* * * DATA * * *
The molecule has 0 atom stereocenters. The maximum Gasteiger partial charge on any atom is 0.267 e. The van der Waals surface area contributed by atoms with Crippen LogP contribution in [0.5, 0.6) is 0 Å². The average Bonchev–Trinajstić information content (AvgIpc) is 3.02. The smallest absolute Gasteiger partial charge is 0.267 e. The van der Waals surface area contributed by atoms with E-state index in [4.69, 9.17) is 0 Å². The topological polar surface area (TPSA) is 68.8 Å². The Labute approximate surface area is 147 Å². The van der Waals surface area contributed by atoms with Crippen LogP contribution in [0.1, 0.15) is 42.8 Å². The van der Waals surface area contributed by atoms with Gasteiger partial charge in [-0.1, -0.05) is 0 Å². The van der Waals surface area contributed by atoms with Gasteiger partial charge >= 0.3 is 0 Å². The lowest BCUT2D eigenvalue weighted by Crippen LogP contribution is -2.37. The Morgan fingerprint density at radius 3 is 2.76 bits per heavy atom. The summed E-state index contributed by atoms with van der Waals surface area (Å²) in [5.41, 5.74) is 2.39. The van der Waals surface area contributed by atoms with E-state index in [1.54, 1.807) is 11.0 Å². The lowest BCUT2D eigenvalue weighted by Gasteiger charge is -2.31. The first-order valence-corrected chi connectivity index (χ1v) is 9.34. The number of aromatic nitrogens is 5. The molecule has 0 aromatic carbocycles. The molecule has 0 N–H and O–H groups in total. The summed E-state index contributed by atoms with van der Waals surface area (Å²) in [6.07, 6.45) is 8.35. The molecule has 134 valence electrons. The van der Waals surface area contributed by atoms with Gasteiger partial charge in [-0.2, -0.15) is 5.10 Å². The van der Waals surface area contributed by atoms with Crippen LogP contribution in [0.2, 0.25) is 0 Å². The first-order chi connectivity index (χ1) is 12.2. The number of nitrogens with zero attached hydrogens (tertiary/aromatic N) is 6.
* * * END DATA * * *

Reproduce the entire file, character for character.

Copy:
The molecule has 0 atom stereocenters. The maximum Gasteiger partial charge on any atom is 0.267 e. The van der Waals surface area contributed by atoms with Crippen LogP contribution in [0.5, 0.6) is 0 Å². The average Bonchev–Trinajstić information content (AvgIpc) is 3.02. The smallest absolute Gasteiger partial charge is 0.267 e. The van der Waals surface area contributed by atoms with E-state index in [4.69, 9.17) is 0 Å². The topological polar surface area (TPSA) is 68.8 Å². The Labute approximate surface area is 147 Å². The van der Waals surface area contributed by atoms with Crippen LogP contribution in [0.1, 0.15) is 42.8 Å². The van der Waals surface area contributed by atoms with Gasteiger partial charge in [-0.1, -0.05) is 0 Å². The van der Waals surface area contributed by atoms with Gasteiger partial charge >= 0.3 is 0 Å². The lowest BCUT2D eigenvalue weighted by Crippen LogP contribution is -2.37. The Morgan fingerprint density at radius 3 is 2.76 bits per heavy atom. The summed E-state index contributed by atoms with van der Waals surface area (Å²) in [5.41, 5.74) is 2.39. The van der Waals surface area contributed by atoms with E-state index in [1.54, 1.807) is 11.0 Å². The lowest BCUT2D eigenvalue weighted by Gasteiger charge is -2.31. The first-order valence-corrected chi connectivity index (χ1v) is 9.34. The number of aromatic nitrogens is 5. The molecule has 0 aromatic carbocycles. The molecule has 0 N–H and O–H groups in total. The summed E-state index contributed by atoms with van der Waals surface area (Å²) in [6.07, 6.45) is 8.35. The molecule has 134 valence electrons. The van der Waals surface area contributed by atoms with Gasteiger partial charge in [-0.2, -0.15) is 5.10 Å². The van der Waals surface area contributed by atoms with Crippen LogP contribution in [0.2, 0.25) is 0 Å². The first-order chi connectivity index (χ1) is 12.2. The number of nitrogens with zero attached hydrogens (tertiary/aromatic N) is 6.